Bad Bills

Punishing Kids, Pushing Guns



S.B. 1158, S.B. 1159 John Carona, R—Dallas

There’s a dark side to compassionate conservatism, and Senator John Carona is its Darth Vader. S.B. 1159 would cut all public assistance to the entire family (read, children current and future) of any adult who fails to comply with the child support requirements in the reformed state welfare law. S.B. 1158 would disqualify anyone who makes a false statement or withholds information while applying for public assistance under the Temporary Assistance to Needy Families program. First offense would mean a three-year suspension (right now it’s a measly one year); second offense would bring permanent disqualification. State officials would also be required to report any infractions to a district attorney. “In a state at the bottom of welfare benefits, how much are we going to save?” asked Corpus Christi Senator Carlos Truan before Carona was persuaded to pull the bill down. Not much, according the Center for Public Policy Priorities: in Fiscal Year 1998 fraud disqualifications represented only 3.2 percent of the state’s public assistance caseload. That’s 8,021 cases, 7,000 of which had already left the welfare rolls by the time they were disqualified. S.B. 1158 has, for the moment, been withdrawn. S.B. 1159 hasn’t moved in committee.


S.B. 826 Jon Lindsay, R—Houston

Another bizarre product of John Lindsay’s firearms-addled imagination. Lindsay’s bill would allow congregants or assailants to carry concealed handguns in churches or synagogues unless a sign is posted prohibiting handguns. (It’d look great in needlepoint: No handguns in the sacristy.) Actually shooting at someone in church would still be illegal.


S.B. 1514 Steve Ogden, R—Bryan/College Station

Part of Texas’ gradual re-descent into the Deep South, Ogden’s bill would allow counties to rent inmates out as contract labor for roadbuilding projects. Private prisons would also be allowed to get into the inmate-rental business, though still only for road crew work. So grubby, so conventional, so passé. Why not catering? entrepreneurial jailers are surely wondering. What about singing telegrams?


H.J.R. 21 Arlene Wohlgemuth, R—Burleson

Sound the bass drum, here comes the Wanton Wohlgemuth! (Dum-dum, dum-dum, dum-dum.) Observe as this unusual species of Homo Notaxus attempts to dismantle the Capitol and use the rubble to build a ranch-style lair in Burleson. Wohlgemuth’s proposed constitutional amendment would require a two-thirds vote of the members of the House and Senate before any tax can be increased, expanded, or created. Probably dead in committee, but these bills have a way of becoming “legitimate” when they are drafted and promoted session after session.


S.B. 5 David Sibley, R—Waco

The biggest ticket corporate welfare item this session (if you don’t count the likely write-off of “stranded costs” in the utility deregulation fight) may be Senator David Sibley’s S.B. 5, which provides tax credits for companies investing in research and development in Texas. As usual, the Waco Republican – joined by a ten-person offensive line of co-authors – is selling this $613 million giveaway as a job creation bill.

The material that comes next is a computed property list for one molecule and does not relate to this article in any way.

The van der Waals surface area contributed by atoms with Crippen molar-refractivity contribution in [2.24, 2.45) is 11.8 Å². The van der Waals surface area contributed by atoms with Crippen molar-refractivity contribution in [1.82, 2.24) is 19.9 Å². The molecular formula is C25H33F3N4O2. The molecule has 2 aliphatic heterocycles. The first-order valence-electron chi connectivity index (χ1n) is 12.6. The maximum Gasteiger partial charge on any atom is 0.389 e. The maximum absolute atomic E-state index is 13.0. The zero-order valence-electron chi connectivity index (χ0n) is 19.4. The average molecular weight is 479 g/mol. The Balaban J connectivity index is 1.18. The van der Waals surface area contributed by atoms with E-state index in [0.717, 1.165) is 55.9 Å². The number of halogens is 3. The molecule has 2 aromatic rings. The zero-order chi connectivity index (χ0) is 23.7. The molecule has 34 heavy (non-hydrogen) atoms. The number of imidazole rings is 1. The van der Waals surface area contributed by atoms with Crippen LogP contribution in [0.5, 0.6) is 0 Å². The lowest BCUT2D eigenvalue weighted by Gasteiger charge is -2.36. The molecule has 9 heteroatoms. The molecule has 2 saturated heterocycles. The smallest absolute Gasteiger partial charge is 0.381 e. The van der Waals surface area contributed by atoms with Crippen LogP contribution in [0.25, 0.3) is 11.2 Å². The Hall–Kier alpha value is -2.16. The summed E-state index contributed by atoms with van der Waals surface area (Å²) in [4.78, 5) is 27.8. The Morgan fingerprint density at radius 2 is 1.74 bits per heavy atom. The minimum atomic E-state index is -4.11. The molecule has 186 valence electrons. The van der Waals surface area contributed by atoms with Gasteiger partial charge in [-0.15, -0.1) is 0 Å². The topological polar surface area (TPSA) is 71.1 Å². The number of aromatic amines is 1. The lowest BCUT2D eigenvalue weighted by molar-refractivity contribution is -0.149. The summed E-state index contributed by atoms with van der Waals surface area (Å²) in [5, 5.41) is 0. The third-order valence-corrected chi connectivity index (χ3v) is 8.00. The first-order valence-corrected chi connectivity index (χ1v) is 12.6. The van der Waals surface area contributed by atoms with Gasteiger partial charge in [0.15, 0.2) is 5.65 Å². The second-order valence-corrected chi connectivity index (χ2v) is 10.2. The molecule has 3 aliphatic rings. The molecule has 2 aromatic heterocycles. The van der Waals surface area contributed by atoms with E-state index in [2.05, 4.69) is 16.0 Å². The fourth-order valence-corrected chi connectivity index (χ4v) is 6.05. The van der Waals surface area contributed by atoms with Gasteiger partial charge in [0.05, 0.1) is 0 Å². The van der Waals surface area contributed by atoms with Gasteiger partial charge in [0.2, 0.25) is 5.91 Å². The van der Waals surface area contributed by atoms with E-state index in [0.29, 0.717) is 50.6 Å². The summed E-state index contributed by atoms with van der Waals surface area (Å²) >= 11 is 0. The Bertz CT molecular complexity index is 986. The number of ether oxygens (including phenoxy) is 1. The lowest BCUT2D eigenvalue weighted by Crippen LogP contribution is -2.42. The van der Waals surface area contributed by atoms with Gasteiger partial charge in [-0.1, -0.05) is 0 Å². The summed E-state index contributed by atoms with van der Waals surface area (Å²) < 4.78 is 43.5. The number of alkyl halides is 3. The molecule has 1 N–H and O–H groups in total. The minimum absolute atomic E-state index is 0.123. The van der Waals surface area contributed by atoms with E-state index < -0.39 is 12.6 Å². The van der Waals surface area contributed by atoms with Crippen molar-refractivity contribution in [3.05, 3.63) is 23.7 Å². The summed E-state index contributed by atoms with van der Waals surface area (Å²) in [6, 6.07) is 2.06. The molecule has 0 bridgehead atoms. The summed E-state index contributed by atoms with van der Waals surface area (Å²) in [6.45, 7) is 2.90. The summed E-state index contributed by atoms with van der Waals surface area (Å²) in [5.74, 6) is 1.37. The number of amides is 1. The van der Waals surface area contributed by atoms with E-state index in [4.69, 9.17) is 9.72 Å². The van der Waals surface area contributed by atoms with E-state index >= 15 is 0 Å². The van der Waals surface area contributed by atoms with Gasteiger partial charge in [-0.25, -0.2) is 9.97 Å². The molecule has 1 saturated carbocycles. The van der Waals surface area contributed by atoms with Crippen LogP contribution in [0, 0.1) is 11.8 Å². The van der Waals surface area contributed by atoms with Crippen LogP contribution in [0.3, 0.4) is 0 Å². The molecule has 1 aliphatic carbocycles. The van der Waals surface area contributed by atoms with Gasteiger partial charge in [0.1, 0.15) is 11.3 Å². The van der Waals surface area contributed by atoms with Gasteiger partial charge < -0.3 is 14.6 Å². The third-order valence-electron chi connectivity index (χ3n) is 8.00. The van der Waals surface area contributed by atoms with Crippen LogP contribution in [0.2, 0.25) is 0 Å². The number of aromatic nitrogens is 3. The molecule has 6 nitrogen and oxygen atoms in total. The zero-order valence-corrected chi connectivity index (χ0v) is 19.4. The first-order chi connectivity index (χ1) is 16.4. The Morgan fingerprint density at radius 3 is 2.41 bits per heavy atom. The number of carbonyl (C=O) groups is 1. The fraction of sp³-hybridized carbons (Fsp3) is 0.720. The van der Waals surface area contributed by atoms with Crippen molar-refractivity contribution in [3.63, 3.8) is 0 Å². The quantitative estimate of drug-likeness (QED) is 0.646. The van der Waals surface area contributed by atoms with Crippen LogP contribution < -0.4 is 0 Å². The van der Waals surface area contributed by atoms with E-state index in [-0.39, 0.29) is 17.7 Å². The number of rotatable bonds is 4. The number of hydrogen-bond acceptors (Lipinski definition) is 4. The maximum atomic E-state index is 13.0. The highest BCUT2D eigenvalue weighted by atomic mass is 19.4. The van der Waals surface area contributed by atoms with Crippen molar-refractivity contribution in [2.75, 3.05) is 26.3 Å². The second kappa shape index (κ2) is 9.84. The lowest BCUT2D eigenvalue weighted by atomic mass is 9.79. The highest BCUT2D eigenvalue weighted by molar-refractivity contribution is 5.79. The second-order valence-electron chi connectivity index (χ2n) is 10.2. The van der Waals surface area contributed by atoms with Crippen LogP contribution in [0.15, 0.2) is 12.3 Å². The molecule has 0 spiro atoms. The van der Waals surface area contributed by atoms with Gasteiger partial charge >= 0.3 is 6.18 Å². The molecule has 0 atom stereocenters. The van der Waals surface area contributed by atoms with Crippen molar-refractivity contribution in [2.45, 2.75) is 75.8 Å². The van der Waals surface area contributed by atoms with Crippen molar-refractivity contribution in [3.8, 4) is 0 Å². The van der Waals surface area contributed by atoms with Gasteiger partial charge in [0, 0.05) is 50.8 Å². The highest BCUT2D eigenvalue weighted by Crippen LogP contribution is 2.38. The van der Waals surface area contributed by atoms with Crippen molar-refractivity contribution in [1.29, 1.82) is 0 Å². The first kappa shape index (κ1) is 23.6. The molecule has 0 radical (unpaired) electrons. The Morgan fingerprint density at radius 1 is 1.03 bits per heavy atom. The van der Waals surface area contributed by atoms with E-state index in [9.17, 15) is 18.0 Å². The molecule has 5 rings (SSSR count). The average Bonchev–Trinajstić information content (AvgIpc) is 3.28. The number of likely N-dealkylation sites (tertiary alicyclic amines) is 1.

A closer look at the bill suggests that it’s Sibley’s staff who need help with research. The state comptroller’s office did the math on S.B. 5, and the results aren’t too good, as Dick Lavine of the Center for Public Policy Priorities points out. The bill is projected to generate only $369 million in new personal income and $59 million in buildings and equipment, leaving the state $164 million in the hole after five years.

The state will be spending about $55,000 for each job created, according to the comptroller’s office. The price tag per job created is a commonly used measuring stick for economic development programs around the country, and according to Lavine, most states wouldn’t swallow $55,000 per job. Virginia limits subsidies to $15,000 per job, Illinois holds them to $10,000, and even the free-spending feds won’t go over $35,000 per job in its Small Business Administration program. Lavine recommends spending the money on education instead, citing a recent Federal Reserve Bank of Dallas survey that listed “Texas’ skilled labor pool” as the number one attraction for out-of-state companies looking to locate in Texas. And R&D is already exploding in Texas; the new patent growth rate in Austin matches that of Silicon Valley.


S.B. 1115 Ken Armbrister, D—Victoria

Texas law does not allow public school teachers to engage in collective bargaining. But just to ensure that teachers’ groups don’t make too much progress in other areas, Senator Ken Armbrister has proposed to make them consult on policy issues with mercurial school board members, rather than the administrators who actually manage the schools. To further obstruct any organizing on school campuses, Armbrister’s bill proposes to pit teachers’ groups against one another in each school district, awarding “proportional representation” – read, only so much influence – to any group that enrolls more than five percent of a school district’s faculty. Given Armbrister’s aversion to organized labor, this bill is probably aimed at the Texas Federation of Teachers, an AFL-CIO affiliate known for more aggressive positions on teachers’ issues than the other two statewide groups representing teachers. The bill is pending in committee.

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